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MLN 117.5 (2002) 1131-1134
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David Wittenberg, Philosophy, Revision, Critique: Rereading Practices in Heidegger, Nietzsche, and Emerson. Stanford: Stanford University Press, 2001, 283 pages.
David Wittenberg's Philosophy, Revision, Critique is an intriguing venture into the rhetorical strategies of philosophical thought and interpretation. Without concealing its own indebtedness to these strategies, the book manages to convey the importance of a hypothesis that easily escapes our attention—that philosophy is revisionary in a way far more radical than anticipated even by the most adventurous branches of hermeneutics.
Wittenberg bases his argument on two premises: first, philosophy is historical, in the sense of being conducted according to historically determined canons; and second, philosophy is textual, in the sense of being concerned with a body of written artifacts (2). Both premises owe a great deal to Hegel's philosophy, especially as it is played out in the Phenomenology of Spirit and the so-called Differenzschrift. When combined, however, they initiate a 'productive view of philosophical interpretation as [...] "paralipsis," or sideways-speaking of intellectual power' (8-9). Wittenberg's "productive view of philosophical interpretation," akin to the post-Hegelian strategies of Luce Irigaray and Paul de Man, is arresting on several fronts. Most importantly, it questions the myth of the solitary philosopher, and draws our attention to the everyday moods of philosophy—the way philosophy gossips, talks idle talk, and manipulates its [End Page 1131] social environment through rhetorical tropes. Calling attention to these moods may, perhaps paradoxically, make us even more appreciative of the philosophical institution.
There is nothing idle or gossipy about Philosophy, Revision, Critique. Instead, what Wittenberg wants to describe in phenomenological terms is how philosophers use each other as conversation-partners in an ongoing attempt to disclose hitherto concealed thoughts. Revision, Wittenberg suggests, precedes philosophical argumentation "proper" (9). It does not follow the laws of logical reasoning, nor is it subject to the kind of review that validates metaphysical truth. Instead, revision is a structural category of displacement in which the interpreter (i.e. the philosopher) gives new direction to the thought of her predecessors by negotiating the limits of the text in focus through the use of rhetorical tropes. In Wittenberg's words, revision 'is a historical or historicizing movement, an ongoing process of positioning and repositioning texts and textual implications with respect to one another' (14).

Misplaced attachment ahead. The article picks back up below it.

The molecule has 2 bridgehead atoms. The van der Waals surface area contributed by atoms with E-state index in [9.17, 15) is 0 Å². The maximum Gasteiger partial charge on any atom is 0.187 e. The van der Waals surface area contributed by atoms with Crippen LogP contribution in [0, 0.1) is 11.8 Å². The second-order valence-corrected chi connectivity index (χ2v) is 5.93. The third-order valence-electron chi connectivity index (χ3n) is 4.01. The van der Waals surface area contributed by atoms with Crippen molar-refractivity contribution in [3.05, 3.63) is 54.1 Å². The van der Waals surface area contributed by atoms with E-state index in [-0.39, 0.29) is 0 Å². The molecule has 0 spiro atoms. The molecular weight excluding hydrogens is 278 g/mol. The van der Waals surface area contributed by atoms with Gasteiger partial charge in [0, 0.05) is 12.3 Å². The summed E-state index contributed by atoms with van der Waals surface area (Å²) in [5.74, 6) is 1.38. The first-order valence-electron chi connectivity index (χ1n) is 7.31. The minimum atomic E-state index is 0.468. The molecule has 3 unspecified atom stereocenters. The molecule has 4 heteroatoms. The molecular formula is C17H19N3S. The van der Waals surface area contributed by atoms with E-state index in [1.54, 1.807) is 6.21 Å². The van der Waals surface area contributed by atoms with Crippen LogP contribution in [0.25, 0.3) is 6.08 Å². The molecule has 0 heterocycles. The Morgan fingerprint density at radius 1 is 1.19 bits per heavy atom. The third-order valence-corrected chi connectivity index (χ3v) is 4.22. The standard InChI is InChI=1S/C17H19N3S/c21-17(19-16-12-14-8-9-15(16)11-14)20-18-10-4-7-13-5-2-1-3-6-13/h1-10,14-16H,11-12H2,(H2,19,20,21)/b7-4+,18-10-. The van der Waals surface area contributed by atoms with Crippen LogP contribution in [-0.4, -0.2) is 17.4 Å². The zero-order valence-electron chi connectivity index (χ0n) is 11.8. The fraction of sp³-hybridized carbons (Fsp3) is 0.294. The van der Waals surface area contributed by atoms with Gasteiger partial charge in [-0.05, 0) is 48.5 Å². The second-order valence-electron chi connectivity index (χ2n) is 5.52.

Wittenberg places Heidegger's monumental two-volume interpretation of Nietzsche at the center of his investigation into the phenomenology of revision. This choice is indeed fitting. While there are plenty of cases of revision to choose from (Derrida on Levinas, Deleuze on Spinoza, and Rawls on Kant—just to mention a few), Heidegger's rereading of Nietzsche stands out because of its special importance for the development of contemporary Continental philosophy.
In Chapters 1-3 of Philosophy, Revision, Critique, Wittenberg shows with great detail how Heidegger establishes his surprising thesis that Nietzsche is the last metaphysician, successful only in inverting (not overthrowing) Platonism. Rather than taking an explicit stance on the controversies surrounding this thesis, Wittenberg uses Heidegger's encounter with Nietzsche to disclose the rhetorical gesture of a proleptic "as" central to interpretation. For Wittenberg, it is impossible to summarize this rhetorical gesture without being implicated in the very act of revision. The proleptic "as" is analogous to Cicero's notion of paralipsis, in which the use of irony allows the speaker to speak in the form of the unsaid (66). Heidegger, Wittenberg suggests, deploys this gesture to show how Nietzsche remains committed to Western metaphysics: while Nietzsche announces his attempt to breakaway from metaphysics by juxtaposing art and truth, this attempt, Heidegger points out, relies only what it challenges—the idea that truth and art are irreconcilable. Nietzsche's alleged escape, therefore, is nothing but an unsaid yet more original concordance with the fundamentals intrinsic to the Western tradition of metaphysics (52).
Could Heidegger have terminated his interpretative engagement with Nietzsche at this point? Perhaps. But because he managed to utter what was previously unsaid, Heidegger could also, through the revision-encounter, stage his own philosophy as the rightful...